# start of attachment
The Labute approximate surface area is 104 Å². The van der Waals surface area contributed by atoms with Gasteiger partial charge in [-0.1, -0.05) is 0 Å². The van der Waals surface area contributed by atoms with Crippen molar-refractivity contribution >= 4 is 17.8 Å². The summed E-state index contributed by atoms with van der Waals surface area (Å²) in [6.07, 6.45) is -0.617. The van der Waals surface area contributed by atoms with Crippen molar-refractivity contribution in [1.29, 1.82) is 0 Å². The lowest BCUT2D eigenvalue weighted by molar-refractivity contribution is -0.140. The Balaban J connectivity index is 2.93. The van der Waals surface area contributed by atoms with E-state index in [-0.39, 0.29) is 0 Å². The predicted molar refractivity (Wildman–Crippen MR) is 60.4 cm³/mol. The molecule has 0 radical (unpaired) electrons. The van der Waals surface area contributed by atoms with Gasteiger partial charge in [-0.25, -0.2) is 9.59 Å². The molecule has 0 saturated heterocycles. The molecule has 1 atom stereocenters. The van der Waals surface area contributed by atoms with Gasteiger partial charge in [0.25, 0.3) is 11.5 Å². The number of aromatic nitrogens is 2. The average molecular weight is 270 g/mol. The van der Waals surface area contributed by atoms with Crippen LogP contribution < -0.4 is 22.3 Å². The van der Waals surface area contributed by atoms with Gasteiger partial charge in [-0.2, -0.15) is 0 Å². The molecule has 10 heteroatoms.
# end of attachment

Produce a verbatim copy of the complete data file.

The Labute approximate surface area is 104 Å². The van der Waals surface area contributed by atoms with Gasteiger partial charge in [-0.1, -0.05) is 0 Å². The van der Waals surface area contributed by atoms with Crippen molar-refractivity contribution >= 4 is 17.8 Å². The summed E-state index contributed by atoms with van der Waals surface area (Å²) in [6.07, 6.45) is -0.617. The van der Waals surface area contributed by atoms with Crippen molar-refractivity contribution in [1.29, 1.82) is 0 Å². The lowest BCUT2D eigenvalue weighted by molar-refractivity contribution is -0.140. The Balaban J connectivity index is 2.93. The van der Waals surface area contributed by atoms with E-state index in [-0.39, 0.29) is 0 Å². The predicted molar refractivity (Wildman–Crippen MR) is 60.4 cm³/mol. The molecule has 0 radical (unpaired) electrons. The van der Waals surface area contributed by atoms with Gasteiger partial charge in [-0.25, -0.2) is 9.59 Å². The molecule has 0 saturated heterocycles. The molecule has 1 atom stereocenters. The van der Waals surface area contributed by atoms with Gasteiger partial charge in [0.25, 0.3) is 11.5 Å². The number of aromatic nitrogens is 2. The average molecular weight is 270 g/mol. The van der Waals surface area contributed by atoms with Crippen LogP contribution < -0.4 is 22.3 Å². The van der Waals surface area contributed by atoms with Gasteiger partial charge in [-0.2, -0.15) is 0 Å². The molecule has 10 heteroatoms.